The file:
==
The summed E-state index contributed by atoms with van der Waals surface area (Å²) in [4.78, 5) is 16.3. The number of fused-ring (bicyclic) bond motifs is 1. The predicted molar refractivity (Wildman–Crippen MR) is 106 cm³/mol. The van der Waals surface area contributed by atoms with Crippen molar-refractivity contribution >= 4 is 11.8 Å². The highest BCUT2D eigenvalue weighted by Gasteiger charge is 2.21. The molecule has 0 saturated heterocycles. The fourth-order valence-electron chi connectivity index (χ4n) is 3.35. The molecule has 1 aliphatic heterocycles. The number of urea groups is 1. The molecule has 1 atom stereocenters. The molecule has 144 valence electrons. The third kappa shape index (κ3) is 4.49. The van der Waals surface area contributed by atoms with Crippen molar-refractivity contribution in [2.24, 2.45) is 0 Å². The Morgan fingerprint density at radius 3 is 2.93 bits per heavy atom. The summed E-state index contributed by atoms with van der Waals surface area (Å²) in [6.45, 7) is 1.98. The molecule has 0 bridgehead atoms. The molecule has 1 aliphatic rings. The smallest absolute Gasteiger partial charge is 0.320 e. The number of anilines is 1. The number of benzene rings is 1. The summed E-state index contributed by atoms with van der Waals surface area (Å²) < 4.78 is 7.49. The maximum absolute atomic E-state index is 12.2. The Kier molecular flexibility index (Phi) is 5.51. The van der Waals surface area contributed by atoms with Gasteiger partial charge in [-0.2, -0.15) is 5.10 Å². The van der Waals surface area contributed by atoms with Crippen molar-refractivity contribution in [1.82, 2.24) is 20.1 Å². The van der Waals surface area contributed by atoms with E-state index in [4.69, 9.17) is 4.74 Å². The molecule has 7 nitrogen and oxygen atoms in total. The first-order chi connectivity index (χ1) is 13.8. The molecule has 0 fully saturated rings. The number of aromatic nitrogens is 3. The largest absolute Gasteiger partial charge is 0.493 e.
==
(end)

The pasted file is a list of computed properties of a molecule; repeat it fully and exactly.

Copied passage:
The summed E-state index contributed by atoms with van der Waals surface area (Å²) in [4.78, 5) is 16.3. The number of fused-ring (bicyclic) bond motifs is 1. The predicted molar refractivity (Wildman–Crippen MR) is 106 cm³/mol. The van der Waals surface area contributed by atoms with Crippen molar-refractivity contribution >= 4 is 11.8 Å². The highest BCUT2D eigenvalue weighted by Gasteiger charge is 2.21. The molecule has 0 saturated heterocycles. The fourth-order valence-electron chi connectivity index (χ4n) is 3.35. The molecule has 1 aliphatic heterocycles. The number of urea groups is 1. The molecule has 1 atom stereocenters. The molecule has 144 valence electrons. The third kappa shape index (κ3) is 4.49. The van der Waals surface area contributed by atoms with Crippen molar-refractivity contribution in [2.24, 2.45) is 0 Å². The Morgan fingerprint density at radius 3 is 2.93 bits per heavy atom. The summed E-state index contributed by atoms with van der Waals surface area (Å²) in [6.45, 7) is 1.98. The molecule has 0 bridgehead atoms. The molecule has 1 aliphatic rings. The smallest absolute Gasteiger partial charge is 0.320 e. The number of anilines is 1. The number of benzene rings is 1. The summed E-state index contributed by atoms with van der Waals surface area (Å²) < 4.78 is 7.49. The maximum absolute atomic E-state index is 12.2. The Kier molecular flexibility index (Phi) is 5.51. The van der Waals surface area contributed by atoms with Gasteiger partial charge in [-0.2, -0.15) is 5.10 Å². The van der Waals surface area contributed by atoms with Crippen molar-refractivity contribution in [1.82, 2.24) is 20.1 Å². The van der Waals surface area contributed by atoms with E-state index in [4.69, 9.17) is 4.74 Å². The molecule has 7 nitrogen and oxygen atoms in total. The first-order chi connectivity index (χ1) is 13.8. The molecule has 0 fully saturated rings. The number of aromatic nitrogens is 3. The largest absolute Gasteiger partial charge is 0.493 e.